The women in the video have all overcome struggles. The group includes Erin Matchett, who was born with a heart defect and has overcome multiple operations, including open-heart surgery.

Stephanie has taken her message another step by connecting the video to Go Red for Women, the American Heart Association's movement to end heart disease and stroke in women.

Once connected, Stephanie decided to learn more about the mission. What she discovered fascinated and frightened her.

"Not only did I not know that heart disease was the number one killer of women, I had NO IDEA," Stephanie said. "When I heard that statistic and then learned that heart disease takes more lives each year than all cancers combined, I was floored. It became my mission to make sure everyone knows that."

She told her mom and mother-in-law. She made sure her stepdaughter knew it. And now she shares it with her fans, the "flock of Stephanie," as she likes to call them.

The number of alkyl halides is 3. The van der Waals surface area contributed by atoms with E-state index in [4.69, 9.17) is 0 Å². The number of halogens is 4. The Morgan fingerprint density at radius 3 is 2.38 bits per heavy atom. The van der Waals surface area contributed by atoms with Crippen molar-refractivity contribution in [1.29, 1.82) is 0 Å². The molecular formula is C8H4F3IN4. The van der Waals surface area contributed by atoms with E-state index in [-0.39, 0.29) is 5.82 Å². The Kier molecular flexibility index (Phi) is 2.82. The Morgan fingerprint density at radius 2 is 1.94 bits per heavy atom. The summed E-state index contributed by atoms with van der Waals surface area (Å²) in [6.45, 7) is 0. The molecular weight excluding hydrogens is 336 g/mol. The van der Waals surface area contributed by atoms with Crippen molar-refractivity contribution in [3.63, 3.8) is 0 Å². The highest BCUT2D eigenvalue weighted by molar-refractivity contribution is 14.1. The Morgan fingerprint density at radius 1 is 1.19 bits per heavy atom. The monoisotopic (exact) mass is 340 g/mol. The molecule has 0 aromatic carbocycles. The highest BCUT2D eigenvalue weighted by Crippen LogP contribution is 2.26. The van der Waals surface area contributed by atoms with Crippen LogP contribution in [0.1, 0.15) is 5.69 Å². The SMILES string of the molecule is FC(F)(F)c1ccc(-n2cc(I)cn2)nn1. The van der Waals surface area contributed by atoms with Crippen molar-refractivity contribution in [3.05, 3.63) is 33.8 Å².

Her banter between songs now includes encouragement for heart-healthy living. She considers it part of her job. After all, she's "in the heart business."

"How many mothers and daughters come to my concerts? To be able to share a message that could save their lives? That's one of the gifts of being an entertainer," Stephanie said. "I want to impact a lot of lives in a positive way. I want the sharing of this information to become a positive epidemic."

Stephanie and her family were lucky – they started learning about heart disease by choice. Because of the prevalence of heart problems, most people begin their education following a loved one's cardiac event or the diagnosis of a condition.

The odds, however, caught up to Stephanie.